The Next List
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|The Next List|
|Created by||Joshua Belsky|
|Presented by||Sanjay Gupta|
|Country of origin||United States|
|No. of episodes||56 (as of July 27, 2013)|
|Executive producer(s)||Jim McGinnis|
|Running time||30 minutes|
|Original release||November 13, 2011 –|
CNN announced cancellation in September 2013.
Each week, the show profiled innovators, visionaries, and agents of change from around the world who are steadily mapping the course to the future with their new ideas. Each half-hour episode featured one 'Next Lister' and told their story about what they're doing to change the world, what challenges they faced, and the innovative approaches they've developed to overcome obstacles. Next Listers are creative, passionate, and embracers of opportunity and change.
The show was shot exclusively on DSLR using the Canon 5D Mark II camera giving it its signature cinematic look. In every episode each Next Lister is asked to 'sign' their name to the 'list' by writing their name backwards on a window of glass or Plexiglas. The sign-in is taped for use in the show and pays homage to Leonardo da Vinci who was known for his mirror writing and was a great historical innovator.
The Next List blog featured online commentary from those profiled on the show, as well as the latest on innovation and creative thinkers from around the world.
|November 13, 2011||Marco Tempest||A 'cyber-illusionist' (magician/performance artist) who combines video, computer graphics and other technology of the moment with the ideas and technology of magic. He stars in the television series "The Virtual Magician."|
|November 20, 2011||Christopher Brosius||A former NYC cab driver turned self-taught perfumer and founder of CB I hate Perfume, now based in Brooklyn, New York. His award-winning scents include "In the Library," "Burning Maple Leaves," and "Snow."|
|November 27, 2011||Homaro Cantu||A chef, inventor, entrepreneur, and molecular gastronomist. He owns iNG, Cantu Designs, and Moto in Chicago, known for its use of 'high-tech' food created with edible paper, centifuges, lasers, and liquid nitrogen.|
|December 4, 2011||Heather Knight||A 'social' roboticist who analyzes how people relate to technology by creating robots that can interact with humans. Her robot, named Data, is a comedian with whom she performs a stand-up routine.|
|December 12, 2011||Tristan Eaton||A former troubled-teen turned prolific artist and toy designer, who creates both elaborate street murals and designs for brands like Dell and Puma. He is the founder of Thunderdog Studios, a creative agency and toy brand based in New York City.|
|December 18, 2011||Scott Snibbe||An interactive artist who uses walls, floors, and ceilings as interactive canvases. He is the founder of Snibbe Interactive and Scott Snibbe studio and has also created music applications that deliver full, all-sensory music experience.|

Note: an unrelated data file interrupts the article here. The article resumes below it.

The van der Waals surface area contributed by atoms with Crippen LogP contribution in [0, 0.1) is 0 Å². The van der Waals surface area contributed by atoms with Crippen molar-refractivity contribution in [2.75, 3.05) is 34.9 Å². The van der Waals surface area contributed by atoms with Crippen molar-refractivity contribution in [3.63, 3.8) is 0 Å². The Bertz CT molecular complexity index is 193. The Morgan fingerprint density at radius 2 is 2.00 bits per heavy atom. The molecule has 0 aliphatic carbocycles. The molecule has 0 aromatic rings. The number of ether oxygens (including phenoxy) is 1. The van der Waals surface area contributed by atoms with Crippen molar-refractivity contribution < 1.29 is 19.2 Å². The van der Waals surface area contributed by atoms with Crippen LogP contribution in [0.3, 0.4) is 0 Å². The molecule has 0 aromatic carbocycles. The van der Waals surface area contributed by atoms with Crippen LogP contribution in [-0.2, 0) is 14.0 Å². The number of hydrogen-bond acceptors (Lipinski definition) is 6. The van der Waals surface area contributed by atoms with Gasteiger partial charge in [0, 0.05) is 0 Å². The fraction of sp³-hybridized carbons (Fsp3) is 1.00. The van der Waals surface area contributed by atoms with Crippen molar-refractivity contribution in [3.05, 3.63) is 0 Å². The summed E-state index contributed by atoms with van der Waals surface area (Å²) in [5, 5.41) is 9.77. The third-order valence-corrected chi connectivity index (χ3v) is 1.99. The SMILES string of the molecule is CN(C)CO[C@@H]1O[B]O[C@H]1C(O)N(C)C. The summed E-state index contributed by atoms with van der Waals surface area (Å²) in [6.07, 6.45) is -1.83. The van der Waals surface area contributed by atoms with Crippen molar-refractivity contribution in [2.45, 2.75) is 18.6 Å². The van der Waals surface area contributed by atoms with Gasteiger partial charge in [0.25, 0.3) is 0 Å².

|January 15, 2012||Jake Shimabukuro||A Hawaii-born ukulele virtuoso who is re-defining conventional ideas about his instrument through his eclectic approach to sound. His YouTube videos have garnered millions of hits worldwide.|
|January 22, 2012||Bjarke Ingels||A Danish architect who views his work as a way of contributing to society, re-imagining the future, and creating possibilities for human life. He believes in 'pragmatic utopian architecture' and heads the Bjarke Ingels Group.|
|January 29, 2012||Ubaldo Vitali||A fourth-generation master silversmith, conservator, and scholar who uses centuries old practices to create unparalleled works of art. He is a 2011 recipient of the MacArthur Fellowship and advocates appreciation of hand-crafted objects in a world saturated with technology.|
|February 19, 2012||Dale Dougherty||A founder of MAKE Magazine and Maker Faire who believes that everyone has the potential to make things that improve our world. He is passionate about fostering a new generation of 'makers' who are creative, innovative, and curious.|
|February 26, 2012||Yves Behar||A designer, entrepreneur, and founder of Fuseproject. His work includes the wireless speaker Jambox and the laptop for One Laptop Per Child. He spends nearly one-third of his time on non-profit work, believing that great design should be accessible to everyone.|
|March 4, 2012||Dan Ogola||A social-entrepreneur who rose from poverty and established a thriving community health care system, the Matibabu Foundation, in his native Kenya. He believes that health is integral to prosperity and the realization of potential.|
|March 11, 2012||Syyn Labs||Self-described geeks who are called a "drinking group with an art problem." Using technology, art, and science, they create extraordinary art, commercials and videos that look practically impossible to execute. Currently headed by Adam Sadowsky, the group is responsible for OK Go's "This Too Shall Pass" video.|